Also recommend you confirm the sizing of your ductwork. The contractor that installed my systems found one of the return ducts was undersized impacting the effective tonnage of the unit

    #39 81 days ago
    Quoted from luckymoey:

    I just replaced two complete systems in my condo with York: 2 ton and 2.5 ton, 16-17 SEER with 95% efficiency gas furnaces. It was a complicated job with difficult access to a 4 story roof for the condensers and interior attic spaces for air handlers/evaporators. After rebates from York and a $600 rebate from my local utility, it only cost about $11k. York’s reputation is mixed, but they’re now owned by Johnson Controls and from what I researched their current quality is good. What really sold me though is that the York distributor for the southeast where I’m located included a 10 year Labor & Material warranty at no cost.
    Also recommend you confirm the sizing of your ductwork. The contractor that installed my systems found one of the return ducts was undersized impacting the effective tonnage of the unit

    Yea there is a 3 hour process that George Brazil instalation coordinator will go through measuring every nook and crany of the system, measuring all window sizing and exposure facing etc.. Then it goes through various oversight checks before the system design is approved and ordered. I know one return will likely need to be increased in size. Gorge Brazil is listed on the York site as a certified Comfort Care installer and they also provide 10 years full parts/labor as long as you keep up the annual maintenance.

    #40 81 days ago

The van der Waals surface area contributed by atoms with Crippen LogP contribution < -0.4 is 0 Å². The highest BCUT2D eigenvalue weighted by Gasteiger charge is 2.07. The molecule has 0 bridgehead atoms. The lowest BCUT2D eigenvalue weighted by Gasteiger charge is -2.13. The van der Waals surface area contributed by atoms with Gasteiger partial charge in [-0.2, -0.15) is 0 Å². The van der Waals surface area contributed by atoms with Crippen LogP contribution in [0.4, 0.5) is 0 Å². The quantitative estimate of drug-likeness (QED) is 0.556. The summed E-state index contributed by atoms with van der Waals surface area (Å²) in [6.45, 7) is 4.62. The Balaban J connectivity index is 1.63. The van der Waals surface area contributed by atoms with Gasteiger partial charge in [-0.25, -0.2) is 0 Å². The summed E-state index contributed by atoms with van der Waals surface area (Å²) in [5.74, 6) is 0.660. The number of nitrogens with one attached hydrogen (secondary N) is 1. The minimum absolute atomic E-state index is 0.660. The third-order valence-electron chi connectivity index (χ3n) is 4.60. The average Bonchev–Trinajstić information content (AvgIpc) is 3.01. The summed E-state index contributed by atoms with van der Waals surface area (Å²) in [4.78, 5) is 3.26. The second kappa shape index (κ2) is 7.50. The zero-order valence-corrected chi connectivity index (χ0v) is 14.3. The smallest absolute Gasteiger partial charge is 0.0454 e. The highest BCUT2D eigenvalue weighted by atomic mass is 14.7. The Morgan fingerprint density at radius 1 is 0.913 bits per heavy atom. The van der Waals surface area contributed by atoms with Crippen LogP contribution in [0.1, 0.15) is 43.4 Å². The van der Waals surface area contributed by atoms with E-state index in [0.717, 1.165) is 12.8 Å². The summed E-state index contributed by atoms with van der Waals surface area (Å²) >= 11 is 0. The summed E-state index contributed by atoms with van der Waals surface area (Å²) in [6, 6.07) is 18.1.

Quoted from John_I:

    It might help a little. That stuff is usually algae; unless your pan is made out of metal and it is corrosion? Most pans are plastic now for that reason, the plastic basically lasts forever. Either way, cleaning the pan and adding algae killer tablets or vinegar or even bleach keeps things running. Make sure you have a float switch in case things get out of hand it won't flood your house. On my old house I used to have to run vinegar through and if things got bad, I hooked up the shop vac to the drain pipe outside.
    My new house I have annual maintenance on the unit and that included keeping the lines sucked out and adding algae killer. For $75 a year the onsite annual checkup and maintenance is a no brainer.

    The pan is plastic. Yeah, I've got a float switch. I watched my AC guy do the clean out once. He says they recommend putting nothing but hot water as most anything else will corrode the metal. But I've also read the UV lights will degrade plastic and filters. So I don't know? I currently hookup my shop-vac to the outside line and start pouring water in the drain pan. I usually do this at the start of spring and the end of summer, but if that UV light would prevent the buildup in the first place, I'd probably install one. My other home in Florda never had this problem, but I know it didn't havea a UV light either. UV is supposed to be deadly for living things. I'd sure think it would work.

    #41 81 days ago

    Yep the light would definitely damage the filter over time. The light has a metal shield below it to prevent damage.

    #42 81 days ago

    Good luck! Replace the line set, leaking or not. It’s part of the refrigerant cycle and important entire system is new.

    #43 75 days ago

    Hey all-

    Hoping to get some straight answers here. I live in the D.C. area, and we are adding a 1000 sq ft addition. This area needs conditioning, so we are discussing a heat pump right now; I inquired about a furnace, but the plumber indicated our gas line could not supply the BTUs required, as we already have an existing furnace and gas water heater.

    Does this check out? I had preferred a gas furnace but the BTU supply threw me for a loop. In general I am aware that heat pumps will cost me a little more in electricity and they aren’t great in the winter. So not the best choice if it gets cold below 30 degrees...

    #44 75 days ago
    Quoted from Rdoyle1978:

    Hey all-
    Hoping to get some straight answers here. I live in the D.C. area, and we are adding a 1000 sq ft addition. This area needs conditioning, so we are discussing a heat pump right now; I inquired about a furnace, but the plumber indicated our gas line could not supply the BTUs required, as we already have an existing furnace and gas water heater.